Now it doesn’t even rate a mention in the most recent case update, posted by the same campaign leaders who were so vociferous upon the subject just a year ago. To those adjacent to this case, including the author of this piece, that comes as no surprise at all: If robbers emptied the safe of £16,310, a sum that Garbutt told the jury tallied with the shop and post office accounts, it seems inconceivable that he now claims a software glitch has a bearing on his guilt.
The third development comes via a response to a recent freedom of information request. It is reproduced in full here:
“I am writing in response to your email received by Post Office Limited on 23 March, which I am dealing with under the terms of the Freedom of Information Act 2000 (“FOIA”).
In your email you have requested the following information:
Please disclose the following information by way of the Freedom of
Information Act, 2000.
1. The number of written complaints made by the Sub-Postmistress of
Melsonby Post Office, and received by POL, where the terms ‘software faults’
or ‘Horizon’ or ‘shortfall’ formed part of the text of such complaints.
2. Alternatively, the number of telephone complaints, where POL’s record of
those complaints includes those same terms mentioned in para 1. above.
3. The relevant period is 1st January, 2009 until 22nd March, 2010.
4. A copy of the ‘Known Error Log’, in issue by Post Office Limited at 31st
March, 2010. This document, which recorded faults in Fujitsu’s Horizon
software, has been referred to repeatedly in proceedings at the Court of
Appeal Criminal this week (commencing 22nd March, 2021).
The difficulties in respect of passage of time, and the consequent possibility
of data weeding, are recognised. It is hoped that, by keeping the request as
compact as possible, this may assist the location of the information or in
establishing that none existed.
Whilst FOIA requests are, generally, to be regarded as applicant and motive
blind, POL is aware of my journalistic interest in this particular sub-post
office and its history. I am, of course, grateful to POL for past assistance and
hope that this request can be fulfilled as efficiently and with the same co-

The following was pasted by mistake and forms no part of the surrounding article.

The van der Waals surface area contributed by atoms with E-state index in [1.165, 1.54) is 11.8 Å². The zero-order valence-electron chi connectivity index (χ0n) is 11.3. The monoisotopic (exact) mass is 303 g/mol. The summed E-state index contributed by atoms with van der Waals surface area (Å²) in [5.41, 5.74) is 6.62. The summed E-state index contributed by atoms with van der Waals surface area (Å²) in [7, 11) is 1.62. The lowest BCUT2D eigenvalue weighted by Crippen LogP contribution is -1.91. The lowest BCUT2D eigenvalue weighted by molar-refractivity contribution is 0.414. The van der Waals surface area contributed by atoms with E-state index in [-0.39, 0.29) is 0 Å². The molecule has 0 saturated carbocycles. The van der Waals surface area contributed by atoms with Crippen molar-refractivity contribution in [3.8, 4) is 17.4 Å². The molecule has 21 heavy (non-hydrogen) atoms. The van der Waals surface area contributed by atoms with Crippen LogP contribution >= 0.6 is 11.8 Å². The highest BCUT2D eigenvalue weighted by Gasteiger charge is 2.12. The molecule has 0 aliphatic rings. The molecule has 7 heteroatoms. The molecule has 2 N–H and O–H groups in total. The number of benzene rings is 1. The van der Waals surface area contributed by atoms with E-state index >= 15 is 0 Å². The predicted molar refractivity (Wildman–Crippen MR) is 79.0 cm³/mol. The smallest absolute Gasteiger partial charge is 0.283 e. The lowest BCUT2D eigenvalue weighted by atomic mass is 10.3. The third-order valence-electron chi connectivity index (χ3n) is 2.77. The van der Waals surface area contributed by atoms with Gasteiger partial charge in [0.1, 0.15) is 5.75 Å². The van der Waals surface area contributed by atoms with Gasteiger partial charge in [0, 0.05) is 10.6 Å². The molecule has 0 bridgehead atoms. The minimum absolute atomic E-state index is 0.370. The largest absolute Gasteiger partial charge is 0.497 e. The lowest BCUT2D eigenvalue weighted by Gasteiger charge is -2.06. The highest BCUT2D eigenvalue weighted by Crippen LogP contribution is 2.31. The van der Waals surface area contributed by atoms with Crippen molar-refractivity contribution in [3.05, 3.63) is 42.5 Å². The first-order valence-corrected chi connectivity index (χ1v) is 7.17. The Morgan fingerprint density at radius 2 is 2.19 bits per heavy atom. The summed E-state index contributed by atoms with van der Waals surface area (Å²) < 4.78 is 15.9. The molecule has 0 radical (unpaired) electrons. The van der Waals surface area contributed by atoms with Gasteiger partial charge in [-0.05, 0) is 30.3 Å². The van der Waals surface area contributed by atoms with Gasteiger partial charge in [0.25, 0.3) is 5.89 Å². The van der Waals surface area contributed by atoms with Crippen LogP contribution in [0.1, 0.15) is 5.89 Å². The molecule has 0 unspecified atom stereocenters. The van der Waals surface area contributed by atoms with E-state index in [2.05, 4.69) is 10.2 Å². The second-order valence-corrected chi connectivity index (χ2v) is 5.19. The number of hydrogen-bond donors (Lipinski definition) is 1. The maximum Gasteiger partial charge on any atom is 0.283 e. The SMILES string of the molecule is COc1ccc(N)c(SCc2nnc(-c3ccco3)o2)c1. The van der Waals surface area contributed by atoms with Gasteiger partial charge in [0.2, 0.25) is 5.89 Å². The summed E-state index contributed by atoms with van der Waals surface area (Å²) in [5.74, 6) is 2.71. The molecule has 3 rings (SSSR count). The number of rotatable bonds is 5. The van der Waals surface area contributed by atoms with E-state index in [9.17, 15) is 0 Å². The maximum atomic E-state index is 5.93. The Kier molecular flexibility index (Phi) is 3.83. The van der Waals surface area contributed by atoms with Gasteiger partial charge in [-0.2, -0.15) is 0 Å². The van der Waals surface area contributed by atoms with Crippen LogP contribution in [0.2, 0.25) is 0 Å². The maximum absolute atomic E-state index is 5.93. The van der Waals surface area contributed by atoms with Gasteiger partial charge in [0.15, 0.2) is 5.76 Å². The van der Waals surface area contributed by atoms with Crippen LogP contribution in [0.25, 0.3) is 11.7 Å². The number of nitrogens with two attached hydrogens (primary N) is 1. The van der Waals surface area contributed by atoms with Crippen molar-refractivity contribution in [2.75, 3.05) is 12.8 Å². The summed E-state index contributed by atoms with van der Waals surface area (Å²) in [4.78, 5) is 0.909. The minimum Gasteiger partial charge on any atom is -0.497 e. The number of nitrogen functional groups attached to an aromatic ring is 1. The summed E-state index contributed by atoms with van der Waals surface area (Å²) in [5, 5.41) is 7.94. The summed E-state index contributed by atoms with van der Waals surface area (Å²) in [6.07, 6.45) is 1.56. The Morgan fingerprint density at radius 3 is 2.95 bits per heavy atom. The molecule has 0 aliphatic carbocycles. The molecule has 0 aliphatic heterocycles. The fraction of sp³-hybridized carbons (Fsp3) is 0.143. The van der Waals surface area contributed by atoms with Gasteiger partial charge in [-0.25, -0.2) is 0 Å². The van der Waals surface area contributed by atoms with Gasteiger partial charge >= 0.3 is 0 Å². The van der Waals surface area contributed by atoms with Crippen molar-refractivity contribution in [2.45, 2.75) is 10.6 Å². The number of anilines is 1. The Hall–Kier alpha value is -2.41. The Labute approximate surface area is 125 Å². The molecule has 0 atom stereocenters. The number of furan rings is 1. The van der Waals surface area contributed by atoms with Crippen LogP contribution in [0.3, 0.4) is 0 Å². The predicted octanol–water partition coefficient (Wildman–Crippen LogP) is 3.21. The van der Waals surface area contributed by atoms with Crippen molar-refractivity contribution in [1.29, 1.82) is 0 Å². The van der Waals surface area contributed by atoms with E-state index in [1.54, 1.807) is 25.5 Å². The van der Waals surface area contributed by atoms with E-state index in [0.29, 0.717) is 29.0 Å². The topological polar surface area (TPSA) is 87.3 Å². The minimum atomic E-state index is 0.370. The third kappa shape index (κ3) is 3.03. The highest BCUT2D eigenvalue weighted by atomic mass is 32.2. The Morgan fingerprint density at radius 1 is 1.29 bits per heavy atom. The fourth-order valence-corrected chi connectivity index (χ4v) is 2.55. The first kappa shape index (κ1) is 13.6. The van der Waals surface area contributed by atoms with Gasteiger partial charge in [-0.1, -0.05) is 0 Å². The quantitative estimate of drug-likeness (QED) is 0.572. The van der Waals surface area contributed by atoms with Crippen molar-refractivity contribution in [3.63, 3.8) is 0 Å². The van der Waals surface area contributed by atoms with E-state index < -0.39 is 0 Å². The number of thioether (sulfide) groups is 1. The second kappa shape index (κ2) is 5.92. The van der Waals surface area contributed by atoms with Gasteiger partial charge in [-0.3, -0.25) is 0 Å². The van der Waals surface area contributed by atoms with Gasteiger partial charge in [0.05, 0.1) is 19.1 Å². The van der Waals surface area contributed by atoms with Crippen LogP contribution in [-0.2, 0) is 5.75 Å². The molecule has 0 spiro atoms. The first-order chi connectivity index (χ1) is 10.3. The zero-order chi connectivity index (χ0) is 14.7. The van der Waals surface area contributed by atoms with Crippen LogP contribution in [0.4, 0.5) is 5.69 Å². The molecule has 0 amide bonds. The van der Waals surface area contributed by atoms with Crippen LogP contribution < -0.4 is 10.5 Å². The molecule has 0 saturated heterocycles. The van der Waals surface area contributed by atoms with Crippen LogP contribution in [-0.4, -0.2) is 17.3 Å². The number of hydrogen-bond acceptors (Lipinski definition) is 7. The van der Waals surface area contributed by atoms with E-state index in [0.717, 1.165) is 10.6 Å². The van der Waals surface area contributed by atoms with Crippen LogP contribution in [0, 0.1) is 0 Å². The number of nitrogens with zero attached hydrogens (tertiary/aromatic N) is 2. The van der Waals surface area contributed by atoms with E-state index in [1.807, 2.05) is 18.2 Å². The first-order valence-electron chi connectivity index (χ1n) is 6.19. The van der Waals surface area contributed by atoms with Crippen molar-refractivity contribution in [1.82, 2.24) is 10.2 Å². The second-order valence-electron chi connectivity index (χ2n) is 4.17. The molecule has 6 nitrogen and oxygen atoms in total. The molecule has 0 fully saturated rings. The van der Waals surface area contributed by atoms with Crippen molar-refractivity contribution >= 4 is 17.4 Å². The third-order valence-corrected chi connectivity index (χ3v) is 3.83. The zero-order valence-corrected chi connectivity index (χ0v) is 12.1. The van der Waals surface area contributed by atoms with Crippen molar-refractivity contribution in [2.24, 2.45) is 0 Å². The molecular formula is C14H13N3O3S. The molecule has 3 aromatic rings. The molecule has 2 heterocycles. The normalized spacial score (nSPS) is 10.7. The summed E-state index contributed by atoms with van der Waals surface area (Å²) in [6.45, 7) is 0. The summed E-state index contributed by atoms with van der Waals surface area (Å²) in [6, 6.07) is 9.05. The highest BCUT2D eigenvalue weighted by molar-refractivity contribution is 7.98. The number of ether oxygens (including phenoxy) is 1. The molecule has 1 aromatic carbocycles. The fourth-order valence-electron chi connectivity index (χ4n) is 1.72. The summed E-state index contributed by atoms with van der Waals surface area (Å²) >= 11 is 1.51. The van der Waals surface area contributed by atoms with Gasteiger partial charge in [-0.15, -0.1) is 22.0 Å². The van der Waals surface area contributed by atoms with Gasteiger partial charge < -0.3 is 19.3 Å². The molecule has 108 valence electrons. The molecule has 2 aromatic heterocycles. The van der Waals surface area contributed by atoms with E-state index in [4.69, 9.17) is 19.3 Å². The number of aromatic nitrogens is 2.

Post Office does not differential between complaints, general enquiries or notifications made in writing and those made by telephone by Postmasters. We confirm that we do have a log covering the period you have identified, however none of the entries match the criteria you have provided.
Regarding the additional request for a copy of the “Known Error Log” that you sent to us, following our acknowledgement letter, we will respond to this by 26th April.
Information Rights Manager
Post Office Limited – Information Rights Team
20 Finsbury Street
London EC2Y 9AQ ”
The obvious conclusion drawn from such disclosure is that Melsonby Post Office raised no complaints about cash shortfalls or Horizon software faults. No such faults were raised by Garbutt’s defence team at trial, or at the Court of Appeal, or in their previous two CCRC applications.
That may well be why this ‘new’ ground of application has disappeared into the sunset. Robin’s campaign team has been asked to provide clarification on this point. They have never taken up right of reply, previously. Preferring news outlets with a less searching and more accommodating approach to their claims.
Page last updated: Thursday 22nd April, 2021 at 1655 hours
Photo Credit: York Press
Corrections: Please let me know if there is a mistake in this article. I will endeavour to correct it as soon as possible.
Right of reply: If you are mentioned in this article and disagree with it, please let me have your comments. Provided your response is not defamatory it will be added to the article.
© Neil Wilby 2015-2021. Unauthorised use, or reproduction, of the material contained in this article, without permission from the author, is strictly prohibited. Extracts from, and links to, the article (or blog) may be used, provided that credit is given to Neil Wilby, with appropriate and specific direction to the original content.